Nvidia investors weigh risks from US’s China chip rules ahead of earnings

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Nvidia’s claim that its business can sidestep the effects of US controls on the export of semiconductors to China is set to be tested when it publishes quarterly earnings on Tuesday.

Investors have, for now, brushed off fears that Nvidia will suffer after the US tightened restrictions on sales to China of advanced processors that are suitable for developing large artificial intelligence systems. The chipmaker has said the controls would not have a “near-term meaningful impact” on its business.

Since the Biden administration’s announcement in mid-October, Nvidia’s stock market valuation has lost and then regained about $200bn — equivalent to the entire market capitalisation of Intel — hitting an all-time high last week that valued the company at $1.2tn.

Analysts at Morgan Stanley said in a research note last week that the impact of the China restrictions was “the most asked question into earnings” among Nvidia investors.

China accounts for up to 25 per cent of sales in Nvidia’s data centre business but the company confidently asserted last month that it did not yet expect significant fallout from the new US rules.

“Given the strength of demand for our products worldwide, we do not anticipate that the additional restrictions will have a near-term meaningful impact on our financial results,” it said.

The results to be announced on Tuesday cover the three months to the end of October, so there is likely to be little in the earnings themselves reflecting the change in the rules. But investors will look closely at the forward guidance.

Nvidia has attempted to skirt US restrictions on its chip sales in China with new processors that work around the performance restrictions.

Earlier this year it launched a modified version of its flagship H100 processor for Chinese customers, called H800, following the initial US restrictions announced in October 2022. Then, this month, the Financial Times reported that Nvidia had again adapted its products, with a new product for China called H20.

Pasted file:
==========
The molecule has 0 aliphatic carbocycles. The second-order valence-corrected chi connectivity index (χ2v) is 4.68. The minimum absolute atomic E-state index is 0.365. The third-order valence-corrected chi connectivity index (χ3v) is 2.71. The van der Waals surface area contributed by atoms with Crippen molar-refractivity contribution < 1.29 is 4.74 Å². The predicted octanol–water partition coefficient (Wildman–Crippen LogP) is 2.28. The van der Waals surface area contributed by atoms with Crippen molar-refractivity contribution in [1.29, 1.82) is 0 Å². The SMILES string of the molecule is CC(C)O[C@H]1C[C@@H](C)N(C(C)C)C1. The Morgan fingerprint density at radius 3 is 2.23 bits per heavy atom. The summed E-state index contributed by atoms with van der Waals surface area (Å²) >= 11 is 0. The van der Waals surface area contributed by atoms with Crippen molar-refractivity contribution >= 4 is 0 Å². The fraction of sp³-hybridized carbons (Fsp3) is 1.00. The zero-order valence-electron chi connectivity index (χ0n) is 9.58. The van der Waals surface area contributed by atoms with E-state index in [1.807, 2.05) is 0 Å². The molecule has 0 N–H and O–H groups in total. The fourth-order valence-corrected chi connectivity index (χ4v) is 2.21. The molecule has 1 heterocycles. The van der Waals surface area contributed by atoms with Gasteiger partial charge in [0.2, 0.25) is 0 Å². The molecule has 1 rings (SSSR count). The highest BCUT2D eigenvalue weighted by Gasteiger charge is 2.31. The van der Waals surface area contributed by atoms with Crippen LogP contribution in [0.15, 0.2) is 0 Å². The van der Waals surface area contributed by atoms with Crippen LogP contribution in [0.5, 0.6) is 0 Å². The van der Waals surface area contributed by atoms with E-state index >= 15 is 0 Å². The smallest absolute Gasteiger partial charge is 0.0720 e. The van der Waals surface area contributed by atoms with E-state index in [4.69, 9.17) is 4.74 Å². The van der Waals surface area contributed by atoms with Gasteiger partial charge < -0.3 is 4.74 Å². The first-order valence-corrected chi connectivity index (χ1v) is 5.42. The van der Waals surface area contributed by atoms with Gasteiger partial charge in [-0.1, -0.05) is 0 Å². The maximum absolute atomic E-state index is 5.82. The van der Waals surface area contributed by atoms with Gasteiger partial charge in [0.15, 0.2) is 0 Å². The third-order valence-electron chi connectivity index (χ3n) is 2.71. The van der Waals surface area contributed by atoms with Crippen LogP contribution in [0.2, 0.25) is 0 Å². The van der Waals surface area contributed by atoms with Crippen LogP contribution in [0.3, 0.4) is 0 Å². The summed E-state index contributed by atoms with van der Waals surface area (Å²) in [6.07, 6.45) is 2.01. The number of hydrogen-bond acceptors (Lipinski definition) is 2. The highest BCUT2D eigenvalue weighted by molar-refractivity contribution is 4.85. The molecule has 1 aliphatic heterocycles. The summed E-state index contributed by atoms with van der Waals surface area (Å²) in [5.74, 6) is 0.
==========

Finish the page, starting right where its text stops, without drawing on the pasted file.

The company has not officially announced the H20 but circulated its specifications to prospective customers in China. The details have left observers conflicted about whether Nvidia has been able to accommodate US requirements while also satisfying Chinese customers’ demand for AI chips.

Analysts and senior managers at two Chinese cloud computing providers said these details suggested the H20 may not provide enough computing power to efficiently train AI systems equivalent to OpenAI’s latest model, GPT-4. The chips would not allow Chinese companies to remain competitive with their US counterparts, these people said — a crucial goal of the Biden administration.

Executives at Tencent and Alibaba suggested last week during their quarterly earnings calls that the Chinese tech groups may not be able to rely on new chips from Nvidia to train their AI models. Both said they planned to increase their focus on domestic alternatives to Nvidia, with Huawei seen as the most likely beneficiary.

Eddie Yongming Wu, Alibaba chief executive, said he expected to see “multiple different chips being used [from] multiple different providers, meeting demand for AI computing power in the China market”.

Charlie Chai, a Shanghai-based analyst at 86Research, said it was “essentially difficult” to use the H20 for training big AI models, restricted by a performance cap on a single chip.

Nvidia has long argued against US controls on the grounds that holding back American companies in China would only fuel the advance of local chipmakers.

Analysts and industry insiders say that it would take years for Chinese tech companies to adapt their systems to use domestic chips instead of Nvidia’s. Nonetheless, this process has been accelerated by the US government’s tightening of export controls.

“Now everyone is forced to adapt the Huawei chips and software,” Chai said, adding that Nvidia “may have underestimated Huawei’s capability”.

Yet not every analyst is convinced that Nvidia’s business will suffer, at least in the next year.

Morgan Stanley said it was “somewhat surprised to report that there is minimal impact near-term” from the new controls, in part because — as Nvidia itself indicated — demand for its AI processors was so far ahead of supply in other parts of the world.

Dylan Patel, chief analyst at chip consultancy SemiAnalysis, said that despite Chinese companies’ public comments, they had ordered a “very significant amount” of H20 chips, which despite its limitations were still more capable than the Nvidia A100 chips that OpenAI used to train previous generations of GPT. He estimated that Chinese customers would spend about $15bn on H20-based systems next year.

“Hundreds of thousands of H20s are going to be manufactured and sold,” Patel said. “It’s not optimal but it is the best chip [for AI development] that China can purchase.”

Nvidia declined to comment.

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